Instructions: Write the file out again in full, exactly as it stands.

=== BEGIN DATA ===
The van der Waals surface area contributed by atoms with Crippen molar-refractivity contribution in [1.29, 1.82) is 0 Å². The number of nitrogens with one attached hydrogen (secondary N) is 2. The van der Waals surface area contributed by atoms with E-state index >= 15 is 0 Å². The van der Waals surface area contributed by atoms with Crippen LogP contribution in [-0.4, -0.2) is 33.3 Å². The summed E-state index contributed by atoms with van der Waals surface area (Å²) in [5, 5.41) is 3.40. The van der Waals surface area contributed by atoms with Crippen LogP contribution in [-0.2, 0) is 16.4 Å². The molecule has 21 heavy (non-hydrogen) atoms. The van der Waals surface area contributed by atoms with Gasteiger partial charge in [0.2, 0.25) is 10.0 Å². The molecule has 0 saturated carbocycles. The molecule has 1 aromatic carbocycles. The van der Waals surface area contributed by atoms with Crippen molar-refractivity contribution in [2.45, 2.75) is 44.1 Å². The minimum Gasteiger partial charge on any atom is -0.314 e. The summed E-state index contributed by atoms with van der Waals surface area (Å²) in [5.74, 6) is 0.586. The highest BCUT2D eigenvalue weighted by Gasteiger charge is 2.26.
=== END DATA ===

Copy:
The van der Waals surface area contributed by atoms with Crippen molar-refractivity contribution in [1.29, 1.82) is 0 Å². The number of nitrogens with one attached hydrogen (secondary N) is 2. The van der Waals surface area contributed by atoms with E-state index >= 15 is 0 Å². The van der Waals surface area contributed by atoms with Crippen LogP contribution in [-0.4, -0.2) is 33.3 Å². The summed E-state index contributed by atoms with van der Waals surface area (Å²) in [5, 5.41) is 3.40. The van der Waals surface area contributed by atoms with Crippen LogP contribution in [-0.2, 0) is 16.4 Å². The molecule has 21 heavy (non-hydrogen) atoms. The van der Waals surface area contributed by atoms with Gasteiger partial charge in [0.2, 0.25) is 10.0 Å². The molecule has 0 saturated carbocycles. The molecule has 1 aromatic carbocycles. The van der Waals surface area contributed by atoms with Crippen molar-refractivity contribution in [2.45, 2.75) is 44.1 Å². The minimum Gasteiger partial charge on any atom is -0.314 e. The summed E-state index contributed by atoms with van der Waals surface area (Å²) in [5.74, 6) is 0.586. The highest BCUT2D eigenvalue weighted by Gasteiger charge is 2.26.